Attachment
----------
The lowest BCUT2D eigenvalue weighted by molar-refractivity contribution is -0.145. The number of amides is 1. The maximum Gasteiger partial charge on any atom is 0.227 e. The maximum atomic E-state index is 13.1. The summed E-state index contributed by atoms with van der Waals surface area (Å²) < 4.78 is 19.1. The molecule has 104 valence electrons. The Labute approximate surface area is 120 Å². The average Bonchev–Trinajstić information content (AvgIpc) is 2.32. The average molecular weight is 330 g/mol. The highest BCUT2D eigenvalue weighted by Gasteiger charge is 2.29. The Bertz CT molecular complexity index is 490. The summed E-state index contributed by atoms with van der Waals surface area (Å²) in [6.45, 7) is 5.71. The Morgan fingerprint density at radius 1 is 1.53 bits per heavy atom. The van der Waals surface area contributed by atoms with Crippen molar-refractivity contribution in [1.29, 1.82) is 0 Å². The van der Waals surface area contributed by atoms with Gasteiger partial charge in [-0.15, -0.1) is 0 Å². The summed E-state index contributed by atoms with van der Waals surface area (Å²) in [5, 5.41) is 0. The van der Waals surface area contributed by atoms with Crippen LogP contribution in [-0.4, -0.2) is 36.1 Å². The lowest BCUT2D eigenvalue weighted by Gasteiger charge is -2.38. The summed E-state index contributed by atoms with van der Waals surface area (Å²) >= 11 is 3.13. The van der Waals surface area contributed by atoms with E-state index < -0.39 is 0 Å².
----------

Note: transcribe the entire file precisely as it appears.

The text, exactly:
The lowest BCUT2D eigenvalue weighted by molar-refractivity contribution is -0.145. The number of amides is 1. The maximum Gasteiger partial charge on any atom is 0.227 e. The maximum atomic E-state index is 13.1. The summed E-state index contributed by atoms with van der Waals surface area (Å²) < 4.78 is 19.1. The molecule has 104 valence electrons. The Labute approximate surface area is 120 Å². The average Bonchev–Trinajstić information content (AvgIpc) is 2.32. The average molecular weight is 330 g/mol. The highest BCUT2D eigenvalue weighted by Gasteiger charge is 2.29. The Bertz CT molecular complexity index is 490. The summed E-state index contributed by atoms with van der Waals surface area (Å²) in [6.45, 7) is 5.71. The Morgan fingerprint density at radius 1 is 1.53 bits per heavy atom. The van der Waals surface area contributed by atoms with Crippen molar-refractivity contribution in [1.29, 1.82) is 0 Å². The van der Waals surface area contributed by atoms with Gasteiger partial charge in [-0.15, -0.1) is 0 Å². The summed E-state index contributed by atoms with van der Waals surface area (Å²) in [5, 5.41) is 0. The van der Waals surface area contributed by atoms with Crippen LogP contribution in [-0.4, -0.2) is 36.1 Å². The lowest BCUT2D eigenvalue weighted by Gasteiger charge is -2.38. The summed E-state index contributed by atoms with van der Waals surface area (Å²) >= 11 is 3.13. The van der Waals surface area contributed by atoms with E-state index < -0.39 is 0 Å².